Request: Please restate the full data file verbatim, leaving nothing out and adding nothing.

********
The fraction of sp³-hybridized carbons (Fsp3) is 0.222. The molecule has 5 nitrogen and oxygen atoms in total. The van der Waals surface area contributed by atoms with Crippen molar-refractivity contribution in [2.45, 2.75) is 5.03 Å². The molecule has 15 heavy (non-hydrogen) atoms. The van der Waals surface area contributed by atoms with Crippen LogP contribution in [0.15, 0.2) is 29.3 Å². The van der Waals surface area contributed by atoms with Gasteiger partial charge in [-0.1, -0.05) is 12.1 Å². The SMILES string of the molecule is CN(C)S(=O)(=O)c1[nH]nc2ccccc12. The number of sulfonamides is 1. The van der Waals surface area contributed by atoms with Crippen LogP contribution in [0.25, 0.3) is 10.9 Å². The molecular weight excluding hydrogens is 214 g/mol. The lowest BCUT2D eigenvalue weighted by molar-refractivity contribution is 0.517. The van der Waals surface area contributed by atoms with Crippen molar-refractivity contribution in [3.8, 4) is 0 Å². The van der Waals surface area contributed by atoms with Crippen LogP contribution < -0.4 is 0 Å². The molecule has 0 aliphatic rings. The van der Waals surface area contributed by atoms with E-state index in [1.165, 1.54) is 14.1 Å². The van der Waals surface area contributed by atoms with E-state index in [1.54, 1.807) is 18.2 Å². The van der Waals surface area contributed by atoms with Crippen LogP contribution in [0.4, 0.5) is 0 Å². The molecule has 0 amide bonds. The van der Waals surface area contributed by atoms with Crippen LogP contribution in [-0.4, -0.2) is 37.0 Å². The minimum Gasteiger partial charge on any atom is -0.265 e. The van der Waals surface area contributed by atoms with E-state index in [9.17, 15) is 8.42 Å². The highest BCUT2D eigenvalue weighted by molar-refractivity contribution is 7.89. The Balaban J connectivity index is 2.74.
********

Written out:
The fraction of sp³-hybridized carbons (Fsp3) is 0.222. The molecule has 5 nitrogen and oxygen atoms in total. The van der Waals surface area contributed by atoms with Crippen molar-refractivity contribution in [2.45, 2.75) is 5.03 Å². The molecule has 15 heavy (non-hydrogen) atoms. The van der Waals surface area contributed by atoms with Crippen LogP contribution in [0.15, 0.2) is 29.3 Å². The van der Waals surface area contributed by atoms with Gasteiger partial charge in [-0.1, -0.05) is 12.1 Å². The SMILES string of the molecule is CN(C)S(=O)(=O)c1[nH]nc2ccccc12. The number of sulfonamides is 1. The van der Waals surface area contributed by atoms with Crippen LogP contribution in [0.25, 0.3) is 10.9 Å². The molecular weight excluding hydrogens is 214 g/mol. The lowest BCUT2D eigenvalue weighted by molar-refractivity contribution is 0.517. The van der Waals surface area contributed by atoms with Crippen molar-refractivity contribution in [3.8, 4) is 0 Å². The van der Waals surface area contributed by atoms with Crippen LogP contribution < -0.4 is 0 Å². The molecule has 0 aliphatic rings. The van der Waals surface area contributed by atoms with E-state index in [1.165, 1.54) is 14.1 Å². The van der Waals surface area contributed by atoms with E-state index in [1.54, 1.807) is 18.2 Å². The van der Waals surface area contributed by atoms with Crippen LogP contribution in [0.4, 0.5) is 0 Å². The molecule has 0 amide bonds. The van der Waals surface area contributed by atoms with Crippen LogP contribution in [-0.4, -0.2) is 37.0 Å². The minimum Gasteiger partial charge on any atom is -0.265 e. The van der Waals surface area contributed by atoms with E-state index in [9.17, 15) is 8.42 Å². The highest BCUT2D eigenvalue weighted by molar-refractivity contribution is 7.89. The Balaban J connectivity index is 2.74.